(brighter = played more frequently)

Not anything too surprising here, but still cool to look at I think :smiley:

Extra details

There were 47 602 games on size 19x19 in that sample (I did no filtering except checking board size).

I counted the number of times each intersection was played in total (so an intersection may be played multiple times during one game).
I have not averaged out symmetric moves - you can see that the image is not completely symmetric. It may be transposed and/or flipped vertically compared to the normal board orientation - seeing how small the differences were I didn’t bother to think about orienting it correctly.

Each 1-1 point was played in about 6.6% of the games.
Each 4-4 point was played in about 71.9% of the games.
(these percentages are averaged over all 4 points, and disregard the fact that they are played multiple times in some games)


This would make a cool mosaic pattern… Imagine tiling your bathroom with this :heart:


I think people would complain that your walls are blurry :stuck_out_tongue:


Then those people should start more fights in the centre :sweat_smile: haha

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I think it would be cool to see what these would look like if only look into the 1st move, first 5 moves, first 10 moves, first 20, etc. Like how fuseki would certainly be around the corners and edges, but mid-game would start to venture into the center. (or even between moves, like between 10 and 20, between 20 and 30, etc. see where the fight usually start in mid-game, even later half of the game see where yose usually are played)


Here are boards after move 10, 20, 30 and 40:


(would be cool to animate, but I don’t have a quick way to do it right now)

First 100 moves:

Only moves 100-109:

Only moves 200-209:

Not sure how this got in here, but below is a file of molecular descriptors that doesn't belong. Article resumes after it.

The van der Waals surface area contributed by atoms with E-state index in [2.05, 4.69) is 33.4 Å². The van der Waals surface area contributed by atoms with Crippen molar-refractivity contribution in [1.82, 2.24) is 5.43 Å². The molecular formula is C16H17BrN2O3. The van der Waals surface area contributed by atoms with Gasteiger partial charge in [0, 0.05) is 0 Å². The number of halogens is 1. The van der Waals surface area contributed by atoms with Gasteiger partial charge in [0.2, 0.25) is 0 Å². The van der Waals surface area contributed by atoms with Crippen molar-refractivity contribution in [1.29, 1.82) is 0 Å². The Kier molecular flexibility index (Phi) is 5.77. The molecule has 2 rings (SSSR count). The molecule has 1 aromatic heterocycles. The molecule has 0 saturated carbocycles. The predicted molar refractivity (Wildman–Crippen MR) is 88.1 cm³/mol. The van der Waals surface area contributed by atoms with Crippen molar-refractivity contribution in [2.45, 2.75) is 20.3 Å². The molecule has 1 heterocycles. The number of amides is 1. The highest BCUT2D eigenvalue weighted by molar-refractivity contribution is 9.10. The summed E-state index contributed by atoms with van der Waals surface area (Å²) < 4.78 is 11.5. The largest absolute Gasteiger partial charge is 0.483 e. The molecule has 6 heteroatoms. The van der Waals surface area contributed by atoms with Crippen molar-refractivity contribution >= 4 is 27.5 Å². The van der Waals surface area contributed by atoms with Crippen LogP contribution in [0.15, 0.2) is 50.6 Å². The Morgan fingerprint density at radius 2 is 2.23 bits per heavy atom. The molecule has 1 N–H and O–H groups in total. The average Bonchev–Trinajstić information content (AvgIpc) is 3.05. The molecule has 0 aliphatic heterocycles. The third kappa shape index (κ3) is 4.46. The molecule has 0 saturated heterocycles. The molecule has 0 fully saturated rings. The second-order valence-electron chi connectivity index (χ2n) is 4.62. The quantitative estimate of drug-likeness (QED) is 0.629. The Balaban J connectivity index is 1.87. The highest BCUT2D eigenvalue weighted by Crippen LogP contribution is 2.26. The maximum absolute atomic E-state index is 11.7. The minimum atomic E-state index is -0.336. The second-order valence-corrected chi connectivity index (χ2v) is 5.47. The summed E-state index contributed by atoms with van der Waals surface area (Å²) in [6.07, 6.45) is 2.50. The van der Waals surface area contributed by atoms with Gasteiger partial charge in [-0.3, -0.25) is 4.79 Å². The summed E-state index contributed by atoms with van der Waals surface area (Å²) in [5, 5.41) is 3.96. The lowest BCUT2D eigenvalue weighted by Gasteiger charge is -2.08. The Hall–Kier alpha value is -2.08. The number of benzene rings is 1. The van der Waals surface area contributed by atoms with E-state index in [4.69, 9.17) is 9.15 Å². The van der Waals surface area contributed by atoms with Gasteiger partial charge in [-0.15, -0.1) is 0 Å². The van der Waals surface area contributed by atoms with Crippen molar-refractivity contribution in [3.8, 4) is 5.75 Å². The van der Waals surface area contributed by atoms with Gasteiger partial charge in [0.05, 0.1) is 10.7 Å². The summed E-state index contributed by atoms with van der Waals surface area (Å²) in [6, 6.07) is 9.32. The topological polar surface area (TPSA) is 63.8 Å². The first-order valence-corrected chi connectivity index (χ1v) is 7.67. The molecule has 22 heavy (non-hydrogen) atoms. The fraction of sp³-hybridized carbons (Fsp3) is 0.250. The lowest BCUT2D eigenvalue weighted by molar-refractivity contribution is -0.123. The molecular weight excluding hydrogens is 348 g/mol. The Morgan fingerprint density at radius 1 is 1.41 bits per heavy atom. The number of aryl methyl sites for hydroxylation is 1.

Would be cool to do this by historical period (before shin fuseki, shin fuseki to AI, AI to today)

Feel free to get bored


So nice to see how they visualize. Opening around the 3rd and 4th line, take the corner and then the edge, and mid-game fighting for the high group all the way to tengen, and yose on the very edges, but lots of dames in between.

I wonder if they could be used as a kind of fingerprint and snapshots for different players’ styles. Different styles would have their priority different in different stage of their games, territory players I would imagine stay more on the edge and maybe some 4-6 lines of play early, while fighting style players would run their stones toward the center early and backfill them in mid-game. All players would like to play unconventional styles, etc. (like the guy who always play the Great Wall opening)


Now make it 18x18 :slight_smile:

These are simply beautiful. :heart_eyes:

I’m still struggling with the whole db.
Converting that huge json to db isn’t straightforward.
I’m also discarding all moves and original sgf to keep it as light as possible.


Here are moves 2, 10 and 30 from 39k 9x9 games:
(these are just moves played on that exact movenumber, not moves up until that point)

Interactive diagram for moves 1-100